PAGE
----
|The past week has witnessed a slightly surreal media scramble to discover what David Cameron, or his friends and political allies, might have smoked or snorted at what age. It has had, to be fair, its entertaining moments. The photograph of George Osborne, the Shadow Chancellor, then aged 22, posing with a woman who is a “self-confessed cocaine user and prostitute”, while attired in shirt and tie as if at the bank’s works outing, will not have done much for his street credibility (or hers). Yet all of this energetic inquiry has so far not yielded much new evidence of substance (abuse).|
It has not been a comfortable period for Mr Cameron, but the Shadow Education Secretary has retained his composure. He (presumably) knows what he did and when he did it. His description of himself having enjoyed a “normal university experience” — perhaps not the best of phrases, it is hardly compulsory to experiment with cannabis at college — has not been seriously challenged. He must also appreciate that with the number of reporters investigating his past, if the narcotics concerned were stronger than he has implied or if any usage continued much later than suggested, the truth will come out and he will be politically damned for having been less than forthright. As matters stand, however, he is surely entitled to the benefit of the doubt.
His rivals have not handled this matter as well as they might have. David Davis was right in his television interview aired on Saturday to stress the word “recent” when asked about this question. It might have been shrewder, though, if, despite the pressure on him to respond, he had steered completely clear of this territory. There would not have been the slightest impression that he was exploiting the issue if he had praised the personal qualities of his opponent. Ken Clarke has, arguably, been more calculating. On the one hand he has urged Mr Cameron to stick to his guns, on the other he cheerfully added that personally, he had never taken cocaine.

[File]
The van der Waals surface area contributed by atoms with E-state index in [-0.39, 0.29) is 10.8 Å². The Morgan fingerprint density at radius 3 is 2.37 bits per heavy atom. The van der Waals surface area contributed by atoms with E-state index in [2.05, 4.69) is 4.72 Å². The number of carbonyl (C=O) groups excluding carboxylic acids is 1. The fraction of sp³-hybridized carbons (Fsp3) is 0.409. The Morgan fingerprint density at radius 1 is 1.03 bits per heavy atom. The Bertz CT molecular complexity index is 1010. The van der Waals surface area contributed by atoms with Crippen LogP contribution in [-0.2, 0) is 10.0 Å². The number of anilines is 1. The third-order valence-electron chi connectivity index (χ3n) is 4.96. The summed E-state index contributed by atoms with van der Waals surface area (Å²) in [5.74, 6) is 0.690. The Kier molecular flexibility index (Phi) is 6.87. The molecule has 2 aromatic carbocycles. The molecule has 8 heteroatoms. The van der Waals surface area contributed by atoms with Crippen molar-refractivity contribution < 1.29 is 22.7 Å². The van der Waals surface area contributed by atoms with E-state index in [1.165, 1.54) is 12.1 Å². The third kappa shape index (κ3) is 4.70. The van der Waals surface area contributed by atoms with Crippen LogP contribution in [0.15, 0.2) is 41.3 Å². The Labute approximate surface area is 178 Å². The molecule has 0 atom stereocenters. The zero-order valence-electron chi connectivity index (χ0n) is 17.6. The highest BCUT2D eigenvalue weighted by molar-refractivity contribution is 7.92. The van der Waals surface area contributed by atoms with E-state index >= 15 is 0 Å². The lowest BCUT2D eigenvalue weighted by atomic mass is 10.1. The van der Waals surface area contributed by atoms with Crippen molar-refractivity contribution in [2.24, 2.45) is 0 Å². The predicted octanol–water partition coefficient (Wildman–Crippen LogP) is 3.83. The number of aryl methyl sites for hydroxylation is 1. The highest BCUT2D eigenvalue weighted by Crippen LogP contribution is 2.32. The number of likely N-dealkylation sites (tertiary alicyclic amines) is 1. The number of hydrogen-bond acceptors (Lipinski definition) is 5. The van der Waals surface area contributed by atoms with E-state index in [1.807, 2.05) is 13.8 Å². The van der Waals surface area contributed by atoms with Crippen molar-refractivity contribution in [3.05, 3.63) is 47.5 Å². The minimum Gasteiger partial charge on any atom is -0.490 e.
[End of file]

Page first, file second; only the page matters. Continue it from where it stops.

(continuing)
This strange affair has become a test of wills between Mr Cameron and sections of the hard-right press. It is a contest that, at present, reflects better on the politician than those parts of the media. It would be wrong to assert that the Daily Mail has behaved as if it were under the influence of mind-altering substances. It would be less unfair to suggest that the newspaper has stopped taking its medication in recent days.
In an admittedly bizarre manner, the past few weeks have been highly beneficial to the Conservative Party and the country. It was not long ago that this election was dismissed as boring and of little interest to anyone other than sad political obsessives. Dull it has not been. Conservative MPs have been able to witness how one candidate, Mr Davis, has responded to a media savaging of his platform speech. And they have now had a chance to see how another, Mr Cameron, has reacted under the most intense personal scrutiny. MPs will vote tomorrow far better informed than they might have been.